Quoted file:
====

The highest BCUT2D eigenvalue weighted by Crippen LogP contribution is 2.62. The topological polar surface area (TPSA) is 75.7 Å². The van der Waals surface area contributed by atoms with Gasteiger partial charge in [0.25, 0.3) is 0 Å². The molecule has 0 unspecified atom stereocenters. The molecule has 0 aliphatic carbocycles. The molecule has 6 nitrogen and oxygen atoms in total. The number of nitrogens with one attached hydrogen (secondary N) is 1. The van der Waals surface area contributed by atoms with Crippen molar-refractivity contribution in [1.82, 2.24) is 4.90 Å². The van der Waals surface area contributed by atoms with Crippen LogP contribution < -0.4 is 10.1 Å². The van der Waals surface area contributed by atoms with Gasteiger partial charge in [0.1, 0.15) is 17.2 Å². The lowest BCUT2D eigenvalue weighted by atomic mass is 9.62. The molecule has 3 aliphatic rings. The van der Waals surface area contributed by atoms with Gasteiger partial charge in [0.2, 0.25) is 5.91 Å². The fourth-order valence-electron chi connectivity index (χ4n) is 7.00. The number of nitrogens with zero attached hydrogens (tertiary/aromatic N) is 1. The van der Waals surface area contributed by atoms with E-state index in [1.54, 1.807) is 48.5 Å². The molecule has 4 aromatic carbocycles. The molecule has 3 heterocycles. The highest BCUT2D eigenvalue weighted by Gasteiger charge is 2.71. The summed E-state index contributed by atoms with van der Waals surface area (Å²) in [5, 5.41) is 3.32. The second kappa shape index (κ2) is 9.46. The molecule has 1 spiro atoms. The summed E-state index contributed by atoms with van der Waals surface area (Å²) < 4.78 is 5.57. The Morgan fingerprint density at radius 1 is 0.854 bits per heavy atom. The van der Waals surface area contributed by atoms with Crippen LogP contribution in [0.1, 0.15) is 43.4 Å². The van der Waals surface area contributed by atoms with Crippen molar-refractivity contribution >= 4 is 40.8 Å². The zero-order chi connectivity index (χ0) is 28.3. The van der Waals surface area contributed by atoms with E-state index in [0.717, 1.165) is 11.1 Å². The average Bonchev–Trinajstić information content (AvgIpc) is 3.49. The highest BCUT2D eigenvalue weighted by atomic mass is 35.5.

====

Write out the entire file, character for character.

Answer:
The highest BCUT2D eigenvalue weighted by Crippen LogP contribution is 2.62. The topological polar surface area (TPSA) is 75.7 Å². The van der Waals surface area contributed by atoms with Gasteiger partial charge in [0.25, 0.3) is 0 Å². The molecule has 0 unspecified atom stereocenters. The molecule has 0 aliphatic carbocycles. The molecule has 6 nitrogen and oxygen atoms in total. The number of nitrogens with one attached hydrogen (secondary N) is 1. The van der Waals surface area contributed by atoms with Crippen molar-refractivity contribution in [1.82, 2.24) is 4.90 Å². The van der Waals surface area contributed by atoms with Crippen LogP contribution < -0.4 is 10.1 Å². The van der Waals surface area contributed by atoms with Gasteiger partial charge in [0.1, 0.15) is 17.2 Å². The lowest BCUT2D eigenvalue weighted by atomic mass is 9.62. The molecule has 3 aliphatic rings. The van der Waals surface area contributed by atoms with Gasteiger partial charge in [0.2, 0.25) is 5.91 Å². The fourth-order valence-electron chi connectivity index (χ4n) is 7.00. The number of nitrogens with zero attached hydrogens (tertiary/aromatic N) is 1. The van der Waals surface area contributed by atoms with E-state index in [1.54, 1.807) is 48.5 Å². The molecule has 4 aromatic carbocycles. The molecule has 3 heterocycles. The highest BCUT2D eigenvalue weighted by Gasteiger charge is 2.71. The summed E-state index contributed by atoms with van der Waals surface area (Å²) in [5, 5.41) is 3.32. The second kappa shape index (κ2) is 9.46. The molecule has 1 spiro atoms. The summed E-state index contributed by atoms with van der Waals surface area (Å²) < 4.78 is 5.57. The Morgan fingerprint density at radius 1 is 0.854 bits per heavy atom. The van der Waals surface area contributed by atoms with Crippen LogP contribution in [0.1, 0.15) is 43.4 Å². The van der Waals surface area contributed by atoms with Crippen molar-refractivity contribution >= 4 is 40.8 Å². The zero-order chi connectivity index (χ0) is 28.3. The van der Waals surface area contributed by atoms with E-state index in [0.717, 1.165) is 11.1 Å². The average Bonchev–Trinajstić information content (AvgIpc) is 3.49. The highest BCUT2D eigenvalue weighted by atomic mass is 35.5.